Now that we seem to be getting some reasonable weather most people will be hoping to have a barbecue, or indeed several barbecues. There are two major problems with this great idea; the weather and cooking the food perfectly for you and your guests. An open sided gazebo will help with the vagaries of the weather as it can act as a shield against the blazing sun or provide shelter from a shower. As far as getting the cooking right, the single best advice is to precook most of the items. I was invited to a barbecue recently by one of the top chefs in Galway and I asked him for some tips on how to get it right.
Sausages: Buy some jumbo sausages from any good butcher, eg, Colleran’s, McGrath’s Mervue, McGeogh’s in Oughterard, Divilly’s in Westside, or Corry’s in Loughrea to name a few, and boil them in water for about five minutes. Now your sausages are safe to eat so all you have to do is rub some oil on them and chargrill until they look nice and brown and heated through. Whey not try some of the many flavoured varieties available?
Ribs: Ask your butcher for some meaty ribs — inspect before you buy and if they are more bone than meat try elsewhere. Make sure they marinate for at least two days and then put in an oven at about 200°C for 30 minutes until there are no juices running when cut in the middle. An hour or so before your barbecue, get a jar of barbecue sauce from the dozens available in the shops and smother them in same. Then keep turning them on your barbecue until reheated through.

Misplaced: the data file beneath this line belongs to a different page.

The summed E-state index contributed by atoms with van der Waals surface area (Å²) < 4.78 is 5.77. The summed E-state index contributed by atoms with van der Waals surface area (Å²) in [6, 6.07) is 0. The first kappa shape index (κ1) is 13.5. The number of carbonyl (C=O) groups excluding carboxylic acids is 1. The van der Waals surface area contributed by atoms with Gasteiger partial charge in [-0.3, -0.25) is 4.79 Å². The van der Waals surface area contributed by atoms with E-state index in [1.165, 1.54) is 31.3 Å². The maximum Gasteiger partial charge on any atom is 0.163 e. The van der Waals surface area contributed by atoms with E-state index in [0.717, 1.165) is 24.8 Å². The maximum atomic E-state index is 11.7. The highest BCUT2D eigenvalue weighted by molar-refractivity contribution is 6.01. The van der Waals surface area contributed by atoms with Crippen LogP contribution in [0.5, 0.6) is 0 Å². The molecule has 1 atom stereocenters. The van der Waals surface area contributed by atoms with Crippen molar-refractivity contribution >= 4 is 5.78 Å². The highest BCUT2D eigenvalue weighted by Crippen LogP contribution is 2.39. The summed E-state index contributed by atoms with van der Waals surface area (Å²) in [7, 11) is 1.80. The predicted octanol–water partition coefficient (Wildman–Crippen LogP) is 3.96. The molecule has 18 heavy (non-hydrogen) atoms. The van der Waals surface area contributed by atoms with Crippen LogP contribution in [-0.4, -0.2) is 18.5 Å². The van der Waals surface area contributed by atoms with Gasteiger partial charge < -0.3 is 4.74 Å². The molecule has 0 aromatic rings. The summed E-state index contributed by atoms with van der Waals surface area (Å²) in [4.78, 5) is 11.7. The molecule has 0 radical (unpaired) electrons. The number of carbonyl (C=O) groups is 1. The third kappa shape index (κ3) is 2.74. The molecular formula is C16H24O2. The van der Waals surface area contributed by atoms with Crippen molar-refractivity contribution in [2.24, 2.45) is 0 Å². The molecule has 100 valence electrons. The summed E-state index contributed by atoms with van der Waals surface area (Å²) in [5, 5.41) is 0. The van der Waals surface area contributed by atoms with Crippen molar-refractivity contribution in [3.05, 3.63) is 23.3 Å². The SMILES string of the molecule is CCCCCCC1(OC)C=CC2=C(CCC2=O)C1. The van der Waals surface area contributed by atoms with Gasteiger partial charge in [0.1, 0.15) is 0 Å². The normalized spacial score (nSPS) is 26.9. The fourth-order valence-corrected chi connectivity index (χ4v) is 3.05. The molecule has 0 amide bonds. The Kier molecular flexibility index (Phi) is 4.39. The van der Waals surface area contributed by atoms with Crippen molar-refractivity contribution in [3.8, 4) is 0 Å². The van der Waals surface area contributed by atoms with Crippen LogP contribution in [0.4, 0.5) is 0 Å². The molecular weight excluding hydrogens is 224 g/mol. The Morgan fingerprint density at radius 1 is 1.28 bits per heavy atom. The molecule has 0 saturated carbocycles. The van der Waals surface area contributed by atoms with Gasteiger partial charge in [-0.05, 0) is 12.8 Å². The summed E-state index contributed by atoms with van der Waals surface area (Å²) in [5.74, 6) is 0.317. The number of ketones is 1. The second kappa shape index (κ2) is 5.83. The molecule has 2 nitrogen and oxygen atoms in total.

Burgers: Try to keep to a maximum of a 4oz burger as any bigger gets too hard to cook. These are best cooked on the day and on the barbecue — keep turning and cut in the middle to see that it is cooked through. It is a good idea to previously cook all your onions in the pan and store in a saucepan on the corner of the barbecue to keep warm. You could also smother them in some of the barbecue sauce. A good tip is to keep a dish of cracked pepper and a dish of sea salt beside the barbecue to allow you to season as you go.
Chicken: There are myriad ways to prepare chicken for a barbecue, but the key is to cook completely in the oven prior to the barbecue. It is just too dangerous to attempt to cook from raw unless you are very, very, skilled.
A few other ideas are to grill each side of your favourite vegetable for one minute, or thread some prawns on flat metal skewers.
If using a charcoal barbecue,
here are a few handy hints:
• Pile all the charcoal in the centre to get it burning at the same rate.
• Coals are ready only when white
• Spread the coals out before starting to cook, and even though your instinct may tell you that they don’t look hot enough for cooking. Don’t worry, they will be.
• Start cooking at the highest setting of your grill rack, and gradually move it down a notch as the heat lessens.
• It is a great idea to buy basket type holders for the food; they clamp your fish or steak into a wire holder and the great thing is that if the barbecue starts to flame you can immediately lift it off without having to scramble for a tongs.
Finally, if you want really good charcoal do not use the briquettes, use loose lump wood such as that available from Luxury Living in Briarhill. Also its selection of barbecues is probably the best in town. It also has a great barbecue fire lighter which has no petroleum products in it, therefore no nasty tastes to be imparted to your food.